The Alice in Wonderland Coffee Shop, Amsterdam
Due to the departure of a difficult staff member, Amsterdam's unique Alice in Wonderland Coffee Shop is looking to fill the following position:-
Part-Time EFL Instructor/Bar Attendant
Come and join our international team of instructor-servers in our thematic interactive interior! Originally opened in 1972 by an American hippie-refugee, our coffee-shop sells the finest marijuana and hashish, and has been ranked as the #1 smoke shop by various US student travel guides.
Due to rising demand, in 1995 we began offering short-term English language study in tutorial settings to overseas students. We offer a 20-hour workload, plus free accommodation in our adjacent guesthouse.
* RSA Diploma (or CELTA will do)
A customer-friendly attitude
Must be a smoker
Theatrical training (but no prima-donnas)
Knowledge of various rock bands from 1965 to 1974
The job is suitable for all genders; male, female or mixed/doubtful. The job duties will include the following:-
Teaching English in tutorial settings, and designing ways to implicitly promote world knowledge of progressive rock music
The applicant must be willing (and able) to maintain the psychology and appearance of Alice 24/7; in the coffee shop, in the guest house, and in the street, as our teachers actively promote our products and services throughout the city.
Two days per month are designated 'Alice-free' days. As this is a challenging position, two people may share the job (but not the same person). However, both will be responsible for ensuring that Alice attire is worn at all times. Any violation of this rule will result in the immediate dismissal of both parties.
Short-listed applicants will be invited to Amsterdam to provide a teaching demonstration while under the influence of our famous 'SuperSkunk'. This is in order to test the applicant's endurance and suitability for the post.
The Alice in Wonderland Coffee Shop is a fun but challenging working environment. Even some of our most well-adjusted employees have lost their minds. We actively participate in Dr Kim Min Su's avant garde research into the effects of bong-smoking and language acquisition, via our integrated 'Ganja, Grammar and Giggles' course.
For more information about the above post, please contact our representative for international hiring, the visionary Dr Kim Min Su, at the address below.
Exciting TEFL Opportunity! (tefltrade.blog-city.com): "Exciting TEFL Opportunity!"
Wednesday, April 27, 2005
CNN.com - Friends find treasure buried in backyard - Apr 27, 2005: "There, he and friend Barry Villcliff found a box stuffed with cash and
gold and silver certificates, some more than a century old."
CNN.com - 50 maggots removed from ear - Apr 27, 2005: "Wednesday's Nation newspaper said Anan Temtan, who lives in the
tsunami-hit southern resort island of Phuket, had used cotton buds to
relieve the itching, but had scratched so hard his eardrums ruptured
and started bleeding."
Tuesday, April 26, 2005
eBay item 5576349438 (Ends May-02-05 11:39:09 PDT) - PAN THAT MAY (or not) MAKE A GRILLED CHEESE VIRGIN MARY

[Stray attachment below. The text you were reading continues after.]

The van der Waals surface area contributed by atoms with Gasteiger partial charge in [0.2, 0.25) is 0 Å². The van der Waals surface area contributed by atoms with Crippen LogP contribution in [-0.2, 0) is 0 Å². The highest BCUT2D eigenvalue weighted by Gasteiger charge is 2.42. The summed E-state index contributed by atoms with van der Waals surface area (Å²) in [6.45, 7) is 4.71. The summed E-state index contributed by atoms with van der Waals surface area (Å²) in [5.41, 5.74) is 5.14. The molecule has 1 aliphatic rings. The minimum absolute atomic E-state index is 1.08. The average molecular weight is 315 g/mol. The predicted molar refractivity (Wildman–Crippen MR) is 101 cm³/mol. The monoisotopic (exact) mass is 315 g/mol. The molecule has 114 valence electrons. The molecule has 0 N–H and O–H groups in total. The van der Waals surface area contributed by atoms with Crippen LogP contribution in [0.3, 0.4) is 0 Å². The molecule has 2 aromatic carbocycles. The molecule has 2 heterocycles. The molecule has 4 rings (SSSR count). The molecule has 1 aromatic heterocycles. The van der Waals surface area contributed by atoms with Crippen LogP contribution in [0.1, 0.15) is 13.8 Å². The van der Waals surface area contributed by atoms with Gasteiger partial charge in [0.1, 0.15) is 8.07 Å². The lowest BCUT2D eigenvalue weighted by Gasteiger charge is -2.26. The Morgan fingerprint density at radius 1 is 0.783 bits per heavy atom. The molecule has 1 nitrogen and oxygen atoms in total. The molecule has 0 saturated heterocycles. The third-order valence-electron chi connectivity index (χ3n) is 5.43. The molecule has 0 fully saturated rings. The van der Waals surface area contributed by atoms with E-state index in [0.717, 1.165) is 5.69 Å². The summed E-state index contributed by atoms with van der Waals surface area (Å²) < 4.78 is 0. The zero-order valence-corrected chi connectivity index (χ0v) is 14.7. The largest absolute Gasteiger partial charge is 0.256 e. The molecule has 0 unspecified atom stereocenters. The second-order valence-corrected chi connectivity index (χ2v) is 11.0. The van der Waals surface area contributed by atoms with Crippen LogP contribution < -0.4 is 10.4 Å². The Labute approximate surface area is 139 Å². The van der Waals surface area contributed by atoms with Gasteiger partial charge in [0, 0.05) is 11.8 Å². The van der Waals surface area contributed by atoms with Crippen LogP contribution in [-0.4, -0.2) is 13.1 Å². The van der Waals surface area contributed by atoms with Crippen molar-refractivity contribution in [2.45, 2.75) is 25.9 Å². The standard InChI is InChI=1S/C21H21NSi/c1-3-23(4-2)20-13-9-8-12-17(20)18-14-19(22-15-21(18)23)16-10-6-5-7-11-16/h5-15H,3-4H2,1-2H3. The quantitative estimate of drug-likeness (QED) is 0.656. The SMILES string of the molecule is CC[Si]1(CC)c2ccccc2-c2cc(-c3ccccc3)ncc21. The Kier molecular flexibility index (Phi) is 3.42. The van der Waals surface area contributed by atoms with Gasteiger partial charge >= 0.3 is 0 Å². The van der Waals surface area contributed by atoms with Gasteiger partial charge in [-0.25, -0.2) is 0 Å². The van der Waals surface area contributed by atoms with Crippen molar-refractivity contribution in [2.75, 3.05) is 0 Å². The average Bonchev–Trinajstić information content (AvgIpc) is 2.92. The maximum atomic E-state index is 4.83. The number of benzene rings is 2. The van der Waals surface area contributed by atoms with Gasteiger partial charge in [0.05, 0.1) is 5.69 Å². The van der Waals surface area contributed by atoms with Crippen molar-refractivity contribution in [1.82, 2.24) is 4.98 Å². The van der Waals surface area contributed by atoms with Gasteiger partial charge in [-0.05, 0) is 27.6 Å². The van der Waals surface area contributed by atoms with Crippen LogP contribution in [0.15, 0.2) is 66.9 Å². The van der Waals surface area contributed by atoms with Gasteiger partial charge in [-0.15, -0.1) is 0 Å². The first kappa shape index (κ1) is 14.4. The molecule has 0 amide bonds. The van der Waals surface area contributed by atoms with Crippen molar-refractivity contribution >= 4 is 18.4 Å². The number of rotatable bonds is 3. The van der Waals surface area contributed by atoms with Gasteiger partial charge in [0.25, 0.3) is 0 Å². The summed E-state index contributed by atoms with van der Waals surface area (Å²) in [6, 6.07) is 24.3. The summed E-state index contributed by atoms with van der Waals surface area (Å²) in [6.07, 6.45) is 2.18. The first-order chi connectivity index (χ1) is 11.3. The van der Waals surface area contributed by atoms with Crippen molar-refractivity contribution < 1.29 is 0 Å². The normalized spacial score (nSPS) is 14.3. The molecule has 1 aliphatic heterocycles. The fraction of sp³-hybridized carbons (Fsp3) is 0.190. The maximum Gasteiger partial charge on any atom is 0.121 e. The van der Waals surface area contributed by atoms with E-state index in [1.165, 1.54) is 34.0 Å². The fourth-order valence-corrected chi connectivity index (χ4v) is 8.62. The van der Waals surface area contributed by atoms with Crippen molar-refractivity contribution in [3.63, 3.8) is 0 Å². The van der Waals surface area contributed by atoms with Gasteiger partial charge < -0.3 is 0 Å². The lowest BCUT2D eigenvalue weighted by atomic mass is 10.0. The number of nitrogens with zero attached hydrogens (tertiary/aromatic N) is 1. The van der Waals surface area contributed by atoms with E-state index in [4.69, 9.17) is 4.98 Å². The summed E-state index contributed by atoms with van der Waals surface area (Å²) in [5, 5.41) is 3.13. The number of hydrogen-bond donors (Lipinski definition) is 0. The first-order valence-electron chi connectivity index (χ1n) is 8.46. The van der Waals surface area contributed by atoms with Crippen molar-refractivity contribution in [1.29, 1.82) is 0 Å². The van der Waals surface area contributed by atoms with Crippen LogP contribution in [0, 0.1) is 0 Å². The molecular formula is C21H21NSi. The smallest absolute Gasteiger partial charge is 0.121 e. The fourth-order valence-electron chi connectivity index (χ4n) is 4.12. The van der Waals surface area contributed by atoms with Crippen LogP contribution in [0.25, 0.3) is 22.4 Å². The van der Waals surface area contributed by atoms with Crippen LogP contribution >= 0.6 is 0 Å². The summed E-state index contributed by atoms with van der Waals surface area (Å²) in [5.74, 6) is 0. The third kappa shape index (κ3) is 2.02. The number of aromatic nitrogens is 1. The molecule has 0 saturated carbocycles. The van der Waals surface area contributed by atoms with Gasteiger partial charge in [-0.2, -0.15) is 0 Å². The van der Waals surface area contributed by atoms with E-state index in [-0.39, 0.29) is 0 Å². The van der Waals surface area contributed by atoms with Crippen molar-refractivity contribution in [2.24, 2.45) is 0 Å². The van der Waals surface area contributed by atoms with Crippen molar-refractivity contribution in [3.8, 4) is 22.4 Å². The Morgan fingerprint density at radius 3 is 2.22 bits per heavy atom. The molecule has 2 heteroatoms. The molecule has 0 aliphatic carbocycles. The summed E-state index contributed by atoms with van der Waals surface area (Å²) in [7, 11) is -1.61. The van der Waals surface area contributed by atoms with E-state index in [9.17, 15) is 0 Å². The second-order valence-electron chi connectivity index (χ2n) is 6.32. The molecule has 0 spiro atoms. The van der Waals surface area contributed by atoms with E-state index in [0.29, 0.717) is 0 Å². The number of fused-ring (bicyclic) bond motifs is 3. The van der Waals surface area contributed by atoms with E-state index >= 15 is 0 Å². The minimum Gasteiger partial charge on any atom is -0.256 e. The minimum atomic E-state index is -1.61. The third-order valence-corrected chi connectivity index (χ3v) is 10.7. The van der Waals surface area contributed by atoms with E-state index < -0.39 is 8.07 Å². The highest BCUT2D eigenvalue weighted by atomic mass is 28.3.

eBay item 5576349438 (Ends May-02-05 11:39:09 PDT) - PAN THAT MAY (or not) MAKE A GRILLED CHEESE VIRGIN MARY: "This pan has the power to make anything you like appear if you look at whats in it for long enough!!!!
(Picture on pan is superimposed in photoshop to better illustrate what Charlton Heston looks like in a frying pan)
On Apr-26-05 at 01:39:11 PDT, seller added the following information:"
eBay item 6526951008 (Ends Apr-30-05 18:00:00 PDT) - Huge Life Size X Wing XWING Star Wars Luke Skywalker
eBay item 6526951008 (Ends Apr-30-05 18:00:00 PDT) - Huge Life Size X Wing XWING Star Wars Luke Skywalker: "
Emails more damaging than cannabis - vnunet.com: "Those distracted by incoming email, phone calls and text messages saw a
10-point fall in their IQ, more than twice that found in studies of the
impact of smoking cannabis, according to the researchers."
Yahoo! News - Exploding toads baffle German experts: "It is like 'a science fiction film', according to Werner Smolnik of a
nature protection society in the northern city of Hamburg, where the
phenomenon of the exploding toad has been observed."
Photograph shows a Vietnamese child affected by Agent Orange.
Warning: these photos are very disturbing.
Urban Legends Reference Pages: Photo Gallery (Agent Orange): " Picture #2"
Urban Legends Reference Pages: Photo Gallery (New Summer Trends)
Urban Legends Reference Pages: Photo Gallery (Manar Maged ): "Manar Maged "
Saturday, April 23, 2005
conditions in which no more than 18 minutes pass between the mixing of
the flour and water and the completed baking. In that way, the dough is
considered unleavened because it didn't have time to rise."
Did Benedict XVI Take a Page Out of MacIntyre's Book?
By Nathan Smith Published 04/22/2005
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I have a theory about why Joseph Ratzinger chose the papal name "Benedict:" he took his inspiration from Alasdair MacIntyre's After Virtue.
In After Virtue, written in 1984, MacIntyre argues that the Enlightenment project to establish a rational basis for morality has failed. He advocates a return to an Aristotelian-Catholic tradition, as the only viable alternative to Nietzschean moral nihilism. MacIntyre has since become the leading light of virtue ethics, and one of the most influential Catholic moral philosophers. Here is the final paragraph of After Virtue: